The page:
The opposite of trusting in the Lord and listening for the Shepherd’s voice is autonomy. Autonomy is trusting in my own understanding and goodness. The delusion that I am doing something good is what drives me down the road to hell powered by those good intentions.
As C.S. Lewis pointed out in The Great Divorce, a tale of deluded shades who preferred hell to heaven, either we say to God, “Thy will be done,” or God says that right back to us.
The following video from Answers in Genesis Canada shows how human autonomy pervades our culture, and perhaps even our own personal worldviews, in rejecting the Lord by following our own understanding justified by a belief in our own goodness.
If the eighteenth-century botanist, looking for the first time through the old idols of Linneaus’ fixed and timeless classification into the new perspective of biological evolution, felt a sense of liberation and of light, it can have been but a candle-flame compared with the first glimpse we now get of the familiar world and human history lying together, bathed in the light of the evolution of consciousness.
Owen Barfield’s literary estate associates him with C.S. Lewis and J.R.R. Tolkien. When I was trying to understand Saving the Appearances in the 1970s as an undergraduate in a Catholic college I wrongly lumped him with theistic existentialists such as Gabriel Marcel or Martin Buber and social critics such as Jacques Ellul or Ivan Illich. As I saw it they were the good guys offering guidance. I recently read the book again to try to see what went wrong in my own thinking at that time.
Barfield has this to say about Jesus, “If we accept at all the claims made by Christ Jesus concerning his own mission, we must accept that he came to make possible in the course of time the transition of all men from original to final participation; and we shall regard the institution of the Eucharist as a preparation – a preparation (we shall not forget) which has so far only been operant for the sidereally paltry period of nineteen hundred years or so.” (pages 170-171)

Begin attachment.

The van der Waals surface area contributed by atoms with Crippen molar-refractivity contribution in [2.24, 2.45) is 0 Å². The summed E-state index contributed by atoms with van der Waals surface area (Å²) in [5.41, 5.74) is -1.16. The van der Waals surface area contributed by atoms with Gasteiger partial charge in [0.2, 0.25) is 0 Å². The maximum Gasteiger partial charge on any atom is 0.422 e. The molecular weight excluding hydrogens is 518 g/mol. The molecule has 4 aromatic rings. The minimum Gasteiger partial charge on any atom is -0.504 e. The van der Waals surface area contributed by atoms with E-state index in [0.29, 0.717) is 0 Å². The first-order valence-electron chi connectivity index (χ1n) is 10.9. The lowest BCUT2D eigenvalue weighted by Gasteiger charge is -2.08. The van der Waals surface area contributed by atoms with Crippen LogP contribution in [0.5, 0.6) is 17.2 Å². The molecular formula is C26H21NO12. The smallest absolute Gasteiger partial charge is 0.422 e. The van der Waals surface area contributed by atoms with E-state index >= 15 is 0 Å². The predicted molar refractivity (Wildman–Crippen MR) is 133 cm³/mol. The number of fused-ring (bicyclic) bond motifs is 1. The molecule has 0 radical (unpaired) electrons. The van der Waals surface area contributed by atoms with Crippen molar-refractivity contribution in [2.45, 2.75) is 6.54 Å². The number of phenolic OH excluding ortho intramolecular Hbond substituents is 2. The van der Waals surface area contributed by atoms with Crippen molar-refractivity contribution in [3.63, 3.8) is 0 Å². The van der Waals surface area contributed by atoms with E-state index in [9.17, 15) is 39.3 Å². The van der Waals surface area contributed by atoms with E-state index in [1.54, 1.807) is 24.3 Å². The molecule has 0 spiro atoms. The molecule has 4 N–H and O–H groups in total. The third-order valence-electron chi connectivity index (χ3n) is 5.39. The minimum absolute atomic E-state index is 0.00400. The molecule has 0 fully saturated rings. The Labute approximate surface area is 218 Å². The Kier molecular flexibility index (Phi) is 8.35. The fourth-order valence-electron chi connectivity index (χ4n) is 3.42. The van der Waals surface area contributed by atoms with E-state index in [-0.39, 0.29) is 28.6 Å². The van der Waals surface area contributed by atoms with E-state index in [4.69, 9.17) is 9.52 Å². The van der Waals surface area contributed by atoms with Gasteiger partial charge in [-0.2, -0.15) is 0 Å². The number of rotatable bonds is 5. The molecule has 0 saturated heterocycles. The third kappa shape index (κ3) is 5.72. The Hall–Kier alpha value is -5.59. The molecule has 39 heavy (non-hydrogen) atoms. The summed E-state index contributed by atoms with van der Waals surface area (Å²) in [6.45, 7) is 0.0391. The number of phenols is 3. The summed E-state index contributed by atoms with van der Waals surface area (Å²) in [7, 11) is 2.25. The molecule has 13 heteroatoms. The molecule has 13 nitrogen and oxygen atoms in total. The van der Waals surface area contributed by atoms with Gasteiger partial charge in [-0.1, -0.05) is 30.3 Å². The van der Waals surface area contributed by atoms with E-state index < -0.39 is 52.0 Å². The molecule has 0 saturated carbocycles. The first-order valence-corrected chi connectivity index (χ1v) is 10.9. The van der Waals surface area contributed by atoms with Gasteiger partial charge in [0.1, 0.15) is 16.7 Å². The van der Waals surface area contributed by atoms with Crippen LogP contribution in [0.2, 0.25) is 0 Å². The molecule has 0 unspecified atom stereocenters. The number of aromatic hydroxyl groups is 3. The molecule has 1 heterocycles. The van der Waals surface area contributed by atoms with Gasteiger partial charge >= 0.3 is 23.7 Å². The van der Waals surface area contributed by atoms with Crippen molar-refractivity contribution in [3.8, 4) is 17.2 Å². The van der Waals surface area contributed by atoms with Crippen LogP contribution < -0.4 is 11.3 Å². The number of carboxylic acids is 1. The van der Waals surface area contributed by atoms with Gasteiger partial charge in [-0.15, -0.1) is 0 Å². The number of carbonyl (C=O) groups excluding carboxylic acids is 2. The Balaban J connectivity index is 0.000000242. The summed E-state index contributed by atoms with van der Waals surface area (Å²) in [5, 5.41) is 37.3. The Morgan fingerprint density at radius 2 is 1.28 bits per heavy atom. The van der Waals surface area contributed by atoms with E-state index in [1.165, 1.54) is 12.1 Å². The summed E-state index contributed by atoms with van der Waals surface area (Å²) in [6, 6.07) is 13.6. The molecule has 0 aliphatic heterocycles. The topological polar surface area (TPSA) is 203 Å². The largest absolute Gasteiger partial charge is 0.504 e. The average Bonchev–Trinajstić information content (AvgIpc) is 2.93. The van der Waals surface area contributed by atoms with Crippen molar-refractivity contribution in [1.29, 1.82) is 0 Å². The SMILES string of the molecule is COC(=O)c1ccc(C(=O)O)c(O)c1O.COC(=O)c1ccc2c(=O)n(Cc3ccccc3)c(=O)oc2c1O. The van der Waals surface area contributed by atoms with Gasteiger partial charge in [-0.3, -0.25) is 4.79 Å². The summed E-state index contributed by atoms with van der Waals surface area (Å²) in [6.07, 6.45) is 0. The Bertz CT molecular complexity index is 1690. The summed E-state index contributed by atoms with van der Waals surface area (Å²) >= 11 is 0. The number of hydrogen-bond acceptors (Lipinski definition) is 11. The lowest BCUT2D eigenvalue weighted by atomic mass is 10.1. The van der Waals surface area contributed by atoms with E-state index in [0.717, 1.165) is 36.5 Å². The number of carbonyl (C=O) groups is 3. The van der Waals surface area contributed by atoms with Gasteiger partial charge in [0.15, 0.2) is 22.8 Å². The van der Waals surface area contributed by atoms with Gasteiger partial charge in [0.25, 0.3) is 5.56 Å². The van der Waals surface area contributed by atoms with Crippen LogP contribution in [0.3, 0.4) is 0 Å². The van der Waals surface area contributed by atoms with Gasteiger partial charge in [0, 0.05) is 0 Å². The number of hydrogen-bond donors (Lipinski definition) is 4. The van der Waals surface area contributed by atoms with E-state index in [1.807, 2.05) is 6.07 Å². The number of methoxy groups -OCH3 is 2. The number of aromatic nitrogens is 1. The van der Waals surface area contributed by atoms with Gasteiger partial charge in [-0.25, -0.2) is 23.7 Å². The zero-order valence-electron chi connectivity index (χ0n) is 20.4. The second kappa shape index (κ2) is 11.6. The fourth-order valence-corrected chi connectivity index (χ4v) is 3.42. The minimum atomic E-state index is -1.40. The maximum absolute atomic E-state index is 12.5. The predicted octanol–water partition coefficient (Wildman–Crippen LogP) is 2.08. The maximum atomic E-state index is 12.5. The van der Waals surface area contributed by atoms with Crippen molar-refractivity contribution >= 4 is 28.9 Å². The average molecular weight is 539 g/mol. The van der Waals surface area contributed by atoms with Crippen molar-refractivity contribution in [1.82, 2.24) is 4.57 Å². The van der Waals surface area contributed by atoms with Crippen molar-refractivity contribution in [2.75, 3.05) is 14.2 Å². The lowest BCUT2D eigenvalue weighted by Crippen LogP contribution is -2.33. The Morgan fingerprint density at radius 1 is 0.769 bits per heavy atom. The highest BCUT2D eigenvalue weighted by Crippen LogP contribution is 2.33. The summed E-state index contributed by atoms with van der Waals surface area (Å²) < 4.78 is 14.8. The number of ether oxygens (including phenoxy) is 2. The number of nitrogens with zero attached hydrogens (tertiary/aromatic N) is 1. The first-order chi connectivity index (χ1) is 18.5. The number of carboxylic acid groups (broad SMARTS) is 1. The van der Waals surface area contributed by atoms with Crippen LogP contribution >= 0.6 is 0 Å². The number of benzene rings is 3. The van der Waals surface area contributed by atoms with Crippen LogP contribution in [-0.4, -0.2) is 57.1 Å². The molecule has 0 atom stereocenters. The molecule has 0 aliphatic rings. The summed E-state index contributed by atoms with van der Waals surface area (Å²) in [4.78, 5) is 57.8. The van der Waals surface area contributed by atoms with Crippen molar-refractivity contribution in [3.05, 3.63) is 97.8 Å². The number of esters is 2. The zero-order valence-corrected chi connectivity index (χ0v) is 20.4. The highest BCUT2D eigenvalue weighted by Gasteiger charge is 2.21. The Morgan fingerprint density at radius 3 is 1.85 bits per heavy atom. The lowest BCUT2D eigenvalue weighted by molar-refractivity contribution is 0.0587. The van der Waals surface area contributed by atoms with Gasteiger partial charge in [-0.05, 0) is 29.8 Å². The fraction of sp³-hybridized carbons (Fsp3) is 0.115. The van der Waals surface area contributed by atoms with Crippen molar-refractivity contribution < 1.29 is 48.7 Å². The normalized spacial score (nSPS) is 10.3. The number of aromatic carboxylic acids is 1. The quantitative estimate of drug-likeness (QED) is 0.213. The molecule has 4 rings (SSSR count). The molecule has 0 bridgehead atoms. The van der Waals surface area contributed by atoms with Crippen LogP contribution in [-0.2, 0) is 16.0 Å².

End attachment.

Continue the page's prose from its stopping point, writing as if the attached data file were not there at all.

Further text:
As a philosopher with a captive audience he did not have to bother trying to convince his readers with much evidence, whether biblical, logical or empirical, for why we “must accept” his assertions. I wonder today if he had a clue what the mission of Jesus was. By “paltry period” I suspect he thought we still had millions, or even billions, of years of consciousness evolution before us. What I realize today is when one takes the ancient myths of evolution seriously, in spite of the evidence of entropy going against them, one begins dismissing or distorting the Creation, the Fall, the Death, Burial and Resurrection of Jesus and the Last Days.
Why people find the myths of evolution believable, indeed why I used to believe them looking forward to some Age of Aquarius, is not clear to me. If one likes believing such things one might glibly talk about an evolution of this or that as Barfield does of consciousness. If one doesn’t, one could think of such beliefs as a centuries long buildup to the fulfillment of prophecy in 2 Thessalonians 2:3 where Paul predicted a rebellion preceding the day of the Lord.
Admittedly I did not understand Barfield as an undergraduate, but today I wonder just how much there was worth understanding. His stature as an authority made me think that reimagining his own beliefs was more important than reading the Bible. That helped lead me astray. I forgive him for that, knowing that I need forgiveness as well.